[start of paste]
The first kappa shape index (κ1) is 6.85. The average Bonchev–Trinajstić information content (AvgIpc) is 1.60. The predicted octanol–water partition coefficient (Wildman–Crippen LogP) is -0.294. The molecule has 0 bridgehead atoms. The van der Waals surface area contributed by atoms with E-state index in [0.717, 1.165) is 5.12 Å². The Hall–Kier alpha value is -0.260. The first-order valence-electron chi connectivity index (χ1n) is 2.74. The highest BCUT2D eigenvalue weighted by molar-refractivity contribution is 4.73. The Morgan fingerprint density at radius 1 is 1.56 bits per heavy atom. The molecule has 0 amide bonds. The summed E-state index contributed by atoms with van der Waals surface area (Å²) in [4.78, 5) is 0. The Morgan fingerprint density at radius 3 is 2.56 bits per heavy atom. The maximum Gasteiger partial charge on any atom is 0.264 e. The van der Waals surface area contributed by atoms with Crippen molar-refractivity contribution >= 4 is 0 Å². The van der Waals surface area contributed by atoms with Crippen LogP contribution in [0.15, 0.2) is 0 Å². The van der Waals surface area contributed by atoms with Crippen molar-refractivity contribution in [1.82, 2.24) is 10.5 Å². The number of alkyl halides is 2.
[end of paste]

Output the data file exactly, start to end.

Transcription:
The first kappa shape index (κ1) is 6.85. The average Bonchev–Trinajstić information content (AvgIpc) is 1.60. The predicted octanol–water partition coefficient (Wildman–Crippen LogP) is -0.294. The molecule has 0 bridgehead atoms. The van der Waals surface area contributed by atoms with E-state index in [0.717, 1.165) is 5.12 Å². The Hall–Kier alpha value is -0.260. The first-order valence-electron chi connectivity index (χ1n) is 2.74. The highest BCUT2D eigenvalue weighted by molar-refractivity contribution is 4.73. The Morgan fingerprint density at radius 1 is 1.56 bits per heavy atom. The molecule has 0 amide bonds. The summed E-state index contributed by atoms with van der Waals surface area (Å²) in [4.78, 5) is 0. The Morgan fingerprint density at radius 3 is 2.56 bits per heavy atom. The maximum Gasteiger partial charge on any atom is 0.264 e. The van der Waals surface area contributed by atoms with Crippen molar-refractivity contribution >= 4 is 0 Å². The van der Waals surface area contributed by atoms with Crippen LogP contribution in [0.15, 0.2) is 0 Å². The van der Waals surface area contributed by atoms with Crippen molar-refractivity contribution in [1.82, 2.24) is 10.5 Å². The number of alkyl halides is 2.